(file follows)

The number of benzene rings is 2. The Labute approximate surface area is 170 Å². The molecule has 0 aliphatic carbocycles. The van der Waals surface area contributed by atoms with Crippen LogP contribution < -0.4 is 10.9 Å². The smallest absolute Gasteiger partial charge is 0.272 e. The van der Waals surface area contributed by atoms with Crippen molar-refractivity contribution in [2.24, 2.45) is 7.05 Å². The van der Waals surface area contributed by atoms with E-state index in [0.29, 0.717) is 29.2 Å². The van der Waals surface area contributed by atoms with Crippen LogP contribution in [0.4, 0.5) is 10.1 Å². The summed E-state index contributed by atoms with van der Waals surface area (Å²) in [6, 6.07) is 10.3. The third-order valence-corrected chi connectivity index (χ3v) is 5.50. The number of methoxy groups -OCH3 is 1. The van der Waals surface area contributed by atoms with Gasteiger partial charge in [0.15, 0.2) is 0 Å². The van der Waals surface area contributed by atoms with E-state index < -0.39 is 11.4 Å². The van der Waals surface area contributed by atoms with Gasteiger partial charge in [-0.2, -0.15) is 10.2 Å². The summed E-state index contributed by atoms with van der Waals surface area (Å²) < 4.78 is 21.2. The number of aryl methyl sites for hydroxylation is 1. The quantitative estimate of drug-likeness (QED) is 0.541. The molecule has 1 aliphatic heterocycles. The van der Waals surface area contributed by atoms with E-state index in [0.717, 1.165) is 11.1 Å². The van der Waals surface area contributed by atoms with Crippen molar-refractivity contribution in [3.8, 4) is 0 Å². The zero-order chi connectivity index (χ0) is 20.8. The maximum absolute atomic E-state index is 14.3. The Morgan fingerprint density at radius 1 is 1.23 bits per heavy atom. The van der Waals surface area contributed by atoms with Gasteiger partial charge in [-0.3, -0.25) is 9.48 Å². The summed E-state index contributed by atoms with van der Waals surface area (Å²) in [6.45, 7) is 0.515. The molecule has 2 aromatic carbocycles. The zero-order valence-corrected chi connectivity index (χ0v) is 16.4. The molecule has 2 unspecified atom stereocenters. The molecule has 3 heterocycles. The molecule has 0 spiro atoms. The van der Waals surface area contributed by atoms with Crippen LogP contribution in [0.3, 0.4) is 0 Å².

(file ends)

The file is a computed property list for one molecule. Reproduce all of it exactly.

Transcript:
The number of benzene rings is 2. The Labute approximate surface area is 170 Å². The molecule has 0 aliphatic carbocycles. The van der Waals surface area contributed by atoms with Crippen LogP contribution < -0.4 is 10.9 Å². The smallest absolute Gasteiger partial charge is 0.272 e. The van der Waals surface area contributed by atoms with Crippen molar-refractivity contribution in [2.24, 2.45) is 7.05 Å². The van der Waals surface area contributed by atoms with E-state index in [0.29, 0.717) is 29.2 Å². The van der Waals surface area contributed by atoms with Crippen LogP contribution in [0.4, 0.5) is 10.1 Å². The summed E-state index contributed by atoms with van der Waals surface area (Å²) in [6, 6.07) is 10.3. The third-order valence-corrected chi connectivity index (χ3v) is 5.50. The number of methoxy groups -OCH3 is 1. The van der Waals surface area contributed by atoms with Gasteiger partial charge in [0.15, 0.2) is 0 Å². The van der Waals surface area contributed by atoms with E-state index < -0.39 is 11.4 Å². The van der Waals surface area contributed by atoms with Gasteiger partial charge in [-0.2, -0.15) is 10.2 Å². The summed E-state index contributed by atoms with van der Waals surface area (Å²) < 4.78 is 21.2. The number of aryl methyl sites for hydroxylation is 1. The quantitative estimate of drug-likeness (QED) is 0.541. The molecule has 1 aliphatic heterocycles. The van der Waals surface area contributed by atoms with E-state index in [0.717, 1.165) is 11.1 Å². The van der Waals surface area contributed by atoms with Crippen molar-refractivity contribution in [3.8, 4) is 0 Å². The zero-order chi connectivity index (χ0) is 20.8. The maximum absolute atomic E-state index is 14.3. The Morgan fingerprint density at radius 1 is 1.23 bits per heavy atom. The van der Waals surface area contributed by atoms with Gasteiger partial charge in [-0.3, -0.25) is 9.48 Å². The summed E-state index contributed by atoms with van der Waals surface area (Å²) in [6.45, 7) is 0.515. The molecule has 2 aromatic carbocycles. The zero-order valence-corrected chi connectivity index (χ0v) is 16.4. The molecule has 2 unspecified atom stereocenters. The molecule has 3 heterocycles. The molecule has 0 spiro atoms. The van der Waals surface area contributed by atoms with Crippen LogP contribution in [0.3, 0.4) is 0 Å².